The Obama administration made health care reform one of its top priorities during the president's first term, and oversaw the passing of the controversial $787 Billion American Recovery and Reinvestment Act (ARRA) of 2009. This law provides $19 Billion in incentives for health care companies to implement information technology systems such as Electronic Health Record (EHR), in an effort to make the industry more efficient and reduce costs. Such program is known as Title XIII, the Health Information Technology for Economic and Clinical Health Act, or HITECH.
While the HITECH has already paid out $7.7 billion as of November 2012, with over 300,000 medical professionals registered -- more than half the eligible workforce -- and over 75 percent of hospitals, the industry struggles to meet the timeline for its meaningful use stages. As of December 2012, only one-third of health care professionals have been able to fully meet the requirements for Stage 1, posing the question of whether investing federal dollars on health care IT is effective or not.
Over the past decade, many have spoken about the potential impact of modern information technology systems in the health care field. In 2005, an article from RAND stated that "the potential efficiency savings for both inpatient and outpatient care could average over $77 billion per year," whereas a recent op-ed from Forbes just also stated that "state-of-the art technology was going to drastically lower costs -- on the order of $80 billion a year."
A recent research study conducted by the Central Utah Multispecialty Clinic (CUMC), a 59-physician group with practices in nine locations treating 200 thousand active patients, after implementing EMR technology, reported "immediate savings of $952 thousand over a period of one year, with anticipated future savings of more than $8.2 million in the next five years." The clinic reported the following five factors as contributors of such savings:
- Expenses for transcription of physicians' dictated clinical notes
- Expenses for pulling, filing, and maintaining charts for current patients
- Expenses for developing charts for new patients, including the purchase of paper supplies and personnel costs
- Changes in reimbursement due to coding levels
- Physical space requirements for storage of patient charts
It is therefore clear, from continuously published evidence, that the implementation of EMR (Electronic Medical Record) technology produces significant savings in the long run, and may or may not produce immediate savings, depending on implementation issues and costs. The question, from a macroeconomic perspective, is whether the implementation of EMR technology does generate savings for the Centers of Medicare and Medicaid Services (CMS).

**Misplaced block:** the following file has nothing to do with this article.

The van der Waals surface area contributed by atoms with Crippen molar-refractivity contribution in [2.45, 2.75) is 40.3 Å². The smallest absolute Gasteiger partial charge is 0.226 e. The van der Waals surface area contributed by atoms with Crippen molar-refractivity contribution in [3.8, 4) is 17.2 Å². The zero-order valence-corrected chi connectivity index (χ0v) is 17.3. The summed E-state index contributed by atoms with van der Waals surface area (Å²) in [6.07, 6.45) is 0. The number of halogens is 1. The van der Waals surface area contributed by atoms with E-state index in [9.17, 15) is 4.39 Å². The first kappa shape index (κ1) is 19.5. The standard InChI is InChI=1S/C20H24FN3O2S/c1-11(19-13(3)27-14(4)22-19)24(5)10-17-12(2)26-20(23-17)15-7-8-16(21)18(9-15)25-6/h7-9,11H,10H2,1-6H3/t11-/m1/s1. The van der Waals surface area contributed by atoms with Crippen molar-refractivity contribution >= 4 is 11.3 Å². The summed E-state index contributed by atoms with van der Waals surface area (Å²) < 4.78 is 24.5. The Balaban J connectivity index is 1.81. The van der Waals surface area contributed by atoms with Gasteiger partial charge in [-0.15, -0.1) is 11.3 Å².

An oversimplified comparison, in the finance services industry, is the use of traditional credit card terminals versus computer-based virtual terminals. If the merchant still uses a traditional credit card terminal, the payment processor has to support a telephony gateway in order to receive the payment data from the terminal, which is more costly. If the merchant were to upgrade to a computer-based credit card terminal, the data would be transmitted directly over the Internet, which is less expensive. How would the bank and payment processor incentivize merchants to upgrade from traditional credit card terminals to computer-based terminals? In this case, some of the cost savings are passed on to the merchant as an incentive.
In the case of paper-based medical records versus EMR technology, the analogy is not as simply drawn, but the impact of error reduction and overall improved quality outcomes, ultimately traces back as savings to health care payors, including CMS. However, the public does not seem to agree with this idea, given that a recent post-election survey conducted by PwC's Health Research Institute, concluded that four out of 10 voters are against federal investment
in health care IT:
"Consumers see the value of research and development but not health information technology investments -- consumers in the HRI survey supported reductions in HIT spending as a way to trim the deficit, but want to protect R&D ... The industry faces a challenge in articulating the case for technology investment."
Because the federal government is the single largest purchaser of health care services, it is expected that it would be a key, and perhaps decisive, player in the industry. A case study by Booz Allen Hamilton concluded, "Government is uniquely positioned to address health care innovation because of its dominant role in health care funding and regulation."
Therefore, it would be also expected that the federal government would drive the issue of EMR adoption, based on the cost benefits that are desired, in order to control the cost for care of existing chronically-ill population, not to mention the baby-boomers. Moreover, according to some experts, "The private sector cannot overcome the structural divisions in U.S. health care, the financial disincentives for providers and other key players, and the closing off of capital to potential technology developers."
Given all the evidence presented here, it would be unreasonable to present a case against investment of federal dollars in health care IT. Rather, I think it is absolutely necessary to ensure that the value proposition of such investments is better communicated to the general public. It can also be assumed that the public's opinion on this matter will probably change as the impact of health care IT becomes more tangible, but inevitably, it will also be subject to continued criticism and political polarization.
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